Cryptocurrency is property for tax purposes, says Israel

Cryptocurrency is property for tax purposes in Israel

The government of Israel has confirmed this week that cryptocurrencies like legacy Bitcoin (BTC) and Bitcoin Cash are to be treated as a form of property, confirming the draft position that was circulated back in January.

The government, which has been seeking to shore up its approach to cryptocurrencies, has confirmed that the Tax Authority will consider cryptocurrenciesas “a property, not a currency,” which has significant implications for its taxation treatment.

As a form of property, cryptocurrencies will be liable for capital gains tax, payable between 20 and 25 percent at banded rates. Commercial cryptocurrency mining operations will also be subject to an additional 17 percent VAT rate, in addition to their liability under capital gains.

Importantly, this means that cryptocurrency transactions will be exempt from VAT, following a similar line of thinking amongst other regulators, including the European Court of Justice, which indicated in October 2015 that cryptocurrency transactions fall outside of the scope of applicable VAT.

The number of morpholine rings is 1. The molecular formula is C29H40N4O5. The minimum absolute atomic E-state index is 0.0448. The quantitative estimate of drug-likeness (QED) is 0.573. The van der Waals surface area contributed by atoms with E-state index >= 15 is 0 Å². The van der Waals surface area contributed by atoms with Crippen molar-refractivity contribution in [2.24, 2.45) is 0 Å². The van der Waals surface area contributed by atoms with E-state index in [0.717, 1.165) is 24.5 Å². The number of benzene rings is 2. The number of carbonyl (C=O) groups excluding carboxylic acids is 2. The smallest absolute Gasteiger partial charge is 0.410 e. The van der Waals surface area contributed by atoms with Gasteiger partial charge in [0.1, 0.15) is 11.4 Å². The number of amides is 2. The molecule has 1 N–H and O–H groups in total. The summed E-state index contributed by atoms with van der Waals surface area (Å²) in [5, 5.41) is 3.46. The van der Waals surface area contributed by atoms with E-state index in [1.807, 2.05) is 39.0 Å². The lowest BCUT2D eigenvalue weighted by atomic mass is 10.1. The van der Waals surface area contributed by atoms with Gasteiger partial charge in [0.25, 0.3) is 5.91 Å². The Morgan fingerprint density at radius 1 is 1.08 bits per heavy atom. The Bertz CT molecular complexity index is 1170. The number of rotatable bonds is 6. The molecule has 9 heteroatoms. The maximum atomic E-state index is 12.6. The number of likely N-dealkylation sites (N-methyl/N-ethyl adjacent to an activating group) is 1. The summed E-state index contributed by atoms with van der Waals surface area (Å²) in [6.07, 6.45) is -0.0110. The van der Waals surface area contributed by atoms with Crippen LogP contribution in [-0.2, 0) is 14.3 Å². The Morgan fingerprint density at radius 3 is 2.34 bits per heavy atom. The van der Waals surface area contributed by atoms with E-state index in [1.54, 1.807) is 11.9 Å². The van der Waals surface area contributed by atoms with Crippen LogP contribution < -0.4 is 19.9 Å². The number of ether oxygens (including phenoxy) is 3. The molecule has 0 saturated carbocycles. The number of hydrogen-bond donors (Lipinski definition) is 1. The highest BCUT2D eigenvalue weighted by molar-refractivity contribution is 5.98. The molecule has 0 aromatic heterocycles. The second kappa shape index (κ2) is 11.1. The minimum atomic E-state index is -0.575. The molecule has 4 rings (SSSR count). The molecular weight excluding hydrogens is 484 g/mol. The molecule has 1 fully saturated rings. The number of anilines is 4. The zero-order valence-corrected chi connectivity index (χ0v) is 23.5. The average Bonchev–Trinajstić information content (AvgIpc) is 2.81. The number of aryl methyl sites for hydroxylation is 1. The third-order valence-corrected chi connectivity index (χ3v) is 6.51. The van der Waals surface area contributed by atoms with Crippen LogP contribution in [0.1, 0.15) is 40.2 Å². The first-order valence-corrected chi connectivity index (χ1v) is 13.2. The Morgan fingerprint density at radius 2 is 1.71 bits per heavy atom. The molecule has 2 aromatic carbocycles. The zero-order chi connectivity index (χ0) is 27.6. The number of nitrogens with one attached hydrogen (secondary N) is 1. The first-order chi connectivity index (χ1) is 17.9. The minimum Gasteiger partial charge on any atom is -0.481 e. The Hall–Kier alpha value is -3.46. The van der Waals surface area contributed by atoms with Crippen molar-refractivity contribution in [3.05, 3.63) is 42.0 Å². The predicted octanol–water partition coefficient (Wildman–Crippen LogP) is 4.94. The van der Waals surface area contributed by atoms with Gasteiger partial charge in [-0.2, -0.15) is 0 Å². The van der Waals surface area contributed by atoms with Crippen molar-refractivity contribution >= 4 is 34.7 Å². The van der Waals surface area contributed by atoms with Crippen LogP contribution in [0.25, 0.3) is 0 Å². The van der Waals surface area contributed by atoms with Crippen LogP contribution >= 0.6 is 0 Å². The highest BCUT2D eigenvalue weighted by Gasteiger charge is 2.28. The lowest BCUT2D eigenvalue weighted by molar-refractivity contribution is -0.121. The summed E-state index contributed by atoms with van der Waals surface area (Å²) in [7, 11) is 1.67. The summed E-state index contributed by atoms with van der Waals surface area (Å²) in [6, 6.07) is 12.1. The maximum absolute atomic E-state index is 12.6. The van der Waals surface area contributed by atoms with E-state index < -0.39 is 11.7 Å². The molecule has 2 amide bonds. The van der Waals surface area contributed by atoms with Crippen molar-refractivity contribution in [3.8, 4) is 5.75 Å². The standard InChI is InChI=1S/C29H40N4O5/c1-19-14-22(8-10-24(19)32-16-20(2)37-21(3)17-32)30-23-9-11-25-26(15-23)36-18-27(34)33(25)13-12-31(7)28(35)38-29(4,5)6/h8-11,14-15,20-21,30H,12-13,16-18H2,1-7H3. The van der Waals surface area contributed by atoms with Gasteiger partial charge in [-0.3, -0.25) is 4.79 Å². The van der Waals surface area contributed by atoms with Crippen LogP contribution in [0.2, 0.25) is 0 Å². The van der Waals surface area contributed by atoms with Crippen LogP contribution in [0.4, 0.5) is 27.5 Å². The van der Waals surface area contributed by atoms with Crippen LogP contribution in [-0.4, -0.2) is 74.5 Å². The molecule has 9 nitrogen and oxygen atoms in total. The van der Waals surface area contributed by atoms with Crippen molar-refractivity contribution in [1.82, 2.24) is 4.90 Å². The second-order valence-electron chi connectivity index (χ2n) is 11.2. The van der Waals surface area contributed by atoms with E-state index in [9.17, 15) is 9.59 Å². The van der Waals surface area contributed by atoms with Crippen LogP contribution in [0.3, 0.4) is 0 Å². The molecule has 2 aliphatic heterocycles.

The confirmation marks the conclusion of a process of investigation by the Israeli government, which began as early as 2013. As one of the most developed markets in respect of its cryptocurrency sector, the move could now influence how other regulators approach the same question in their own jurisdictions.

The announcement this week comes as no surprise to analysts and industry stakeholders, with the verdict following suit with the draft guidance issued earlier in the year. However, at present, officials at the Israeli Tax Authority continue to work on new proposals for cryptocurrency regulation, which could still have further significant impact on the sector.

In particular, they are also thought to be investigating ICOs, and examining methods for taxation of this emergent form of fundraising. A similar draft paper also released in January of this year discussed a number of possible approaches, such as setting a minimum revenue level for triggering a tax liability.

While there are no further indications on when the ICO proposals will be finalised, expectation is that the authorities could be looking to confirm their position sooner rather than later.

For the time being, investors and cryptocurrency businesses in Israel can only wait for further developments in the legal position.

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